Anaheim Ducks: End of Season Grades for 2020-21 Defensemen

Cam Fowler #4 of the Anaheim Ducks (Photo by Matthew Stockman/Getty Images)
Cam Fowler #4 of the Anaheim Ducks (Photo by Matthew Stockman/Getty Images) /
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Anaheim Ducks
Jamie Drysdale #34 of the Anaheim Ducks (Photo by Sean M. Haffey/Getty Images) /

Jamie Drysdale

Raw Grade: D+

Eakins Adjusted Bell-Curve Grade: A-

I wrote a short piece on Drysdale a little while back that suggested he may have been struggling somewhat in his first NHL season. Now that the season has washed up and been completed, in order to grade him adequately, it’s probably worth considering where he sits versus other rookie defencemen.

"“May as well unleash on Quinn Hughes lite or whatever that bland punching bag the Ducks drafted is called.” – Me in our writers slack when told I was grading the blueliners."

Over the past 3 seasons, there have been 93 blueliners to make their debut in the NHL, and 71 of those players have played at least 50 minutes of NHL hockey. Of that cohort of 71, Jamie Drysdale ranks 64th for shot attempts against, 66th for shots against, 68th for scoring chances against, 69th for high danger chances against, and 70th for expected goals against. That is to say that he has been uniquely poor compared to other rookie defensemen over the past few seasons on the defensive side of the ledger.

However, offense is Drysdales calling card so it’s worth saving the best for last. Among that 71-player cohort, Drysdale ranks 55th for on-ice shot attempts, 52nd for shots on net, 54th for on-ice scoring chances, 44th for high-danger chances, and 52nd for expected goals scored. Of course, that is purely on-ice results. As an individual, Drysdale ranked 57th for shots, 54th for expected goals, 39th for shot attempts, 66th for scoring chances, and equal last for high-danger chances (he didn’t create any).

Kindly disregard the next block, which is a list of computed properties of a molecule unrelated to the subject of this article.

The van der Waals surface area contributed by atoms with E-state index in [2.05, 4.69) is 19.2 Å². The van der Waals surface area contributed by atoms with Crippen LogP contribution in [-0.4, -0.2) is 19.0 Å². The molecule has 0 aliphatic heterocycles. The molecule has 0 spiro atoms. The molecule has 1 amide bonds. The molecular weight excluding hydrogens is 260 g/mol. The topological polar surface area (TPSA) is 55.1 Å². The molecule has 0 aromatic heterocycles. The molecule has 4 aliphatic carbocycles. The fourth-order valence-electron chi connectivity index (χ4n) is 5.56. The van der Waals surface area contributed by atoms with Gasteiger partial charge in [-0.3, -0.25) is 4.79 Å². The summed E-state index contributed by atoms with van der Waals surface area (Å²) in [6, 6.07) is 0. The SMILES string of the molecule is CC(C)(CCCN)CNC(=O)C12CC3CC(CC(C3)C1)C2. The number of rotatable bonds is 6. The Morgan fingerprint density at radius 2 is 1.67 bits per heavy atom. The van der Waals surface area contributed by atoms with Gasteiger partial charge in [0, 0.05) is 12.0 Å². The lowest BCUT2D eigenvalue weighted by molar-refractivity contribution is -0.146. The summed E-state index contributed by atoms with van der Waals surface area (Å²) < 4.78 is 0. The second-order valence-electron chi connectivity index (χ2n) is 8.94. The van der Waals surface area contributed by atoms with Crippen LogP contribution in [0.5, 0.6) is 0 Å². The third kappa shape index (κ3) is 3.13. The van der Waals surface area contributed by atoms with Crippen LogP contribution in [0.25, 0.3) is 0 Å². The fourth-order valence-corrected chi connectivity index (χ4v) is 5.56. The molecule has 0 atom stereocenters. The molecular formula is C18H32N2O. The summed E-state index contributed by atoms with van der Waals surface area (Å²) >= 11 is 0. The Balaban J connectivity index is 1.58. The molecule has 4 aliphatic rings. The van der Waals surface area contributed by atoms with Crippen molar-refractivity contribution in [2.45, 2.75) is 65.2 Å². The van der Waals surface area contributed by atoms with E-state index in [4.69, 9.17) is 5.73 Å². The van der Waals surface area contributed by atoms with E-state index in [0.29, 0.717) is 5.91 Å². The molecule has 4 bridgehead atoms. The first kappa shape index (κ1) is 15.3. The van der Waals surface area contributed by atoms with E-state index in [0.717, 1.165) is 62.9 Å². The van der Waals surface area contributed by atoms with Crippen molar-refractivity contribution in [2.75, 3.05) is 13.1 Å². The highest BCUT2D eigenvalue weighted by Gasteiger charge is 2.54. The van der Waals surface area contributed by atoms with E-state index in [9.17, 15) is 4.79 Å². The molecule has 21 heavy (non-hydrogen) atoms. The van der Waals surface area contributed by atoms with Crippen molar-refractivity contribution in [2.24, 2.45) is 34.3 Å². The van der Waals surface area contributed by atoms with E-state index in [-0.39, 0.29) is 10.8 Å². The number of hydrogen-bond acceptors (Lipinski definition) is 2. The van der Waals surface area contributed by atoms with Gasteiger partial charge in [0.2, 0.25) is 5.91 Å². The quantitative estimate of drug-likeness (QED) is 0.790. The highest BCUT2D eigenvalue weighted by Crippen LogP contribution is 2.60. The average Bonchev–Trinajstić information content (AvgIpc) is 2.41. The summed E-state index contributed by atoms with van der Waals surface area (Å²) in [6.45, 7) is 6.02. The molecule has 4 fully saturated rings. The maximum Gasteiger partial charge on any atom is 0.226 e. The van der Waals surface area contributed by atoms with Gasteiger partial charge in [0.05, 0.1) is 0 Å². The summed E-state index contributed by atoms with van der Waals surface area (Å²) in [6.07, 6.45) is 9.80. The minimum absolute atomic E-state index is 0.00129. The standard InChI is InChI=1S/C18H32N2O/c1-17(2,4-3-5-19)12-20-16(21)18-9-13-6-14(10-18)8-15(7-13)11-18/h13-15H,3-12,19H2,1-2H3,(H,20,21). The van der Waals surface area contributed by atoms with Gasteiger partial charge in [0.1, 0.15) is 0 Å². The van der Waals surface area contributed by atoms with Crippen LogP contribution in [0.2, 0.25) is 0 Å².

Given the above, I think it’s fair to say that Drysdale’s answers to each question were largely incorrect. However, given his youth and potential upside, that he was in Dallas Eakins system of hockey, that he was only injured once in his rookie season despite being somewhat undersized, and that he somehow managed to get Anaheim Ducks fans interested in a pretty underwhelming year of hockey, I think he can be given a few additional marks for his working out.

I’ll be looking for him to improve dramatically on the ice (and during his interviews) in his sophomore season, yet I’m truly looking forward to seeing what he can do under the tutelage of a coach who isn’t one of the worst of his (any NHL coach in history) peer group.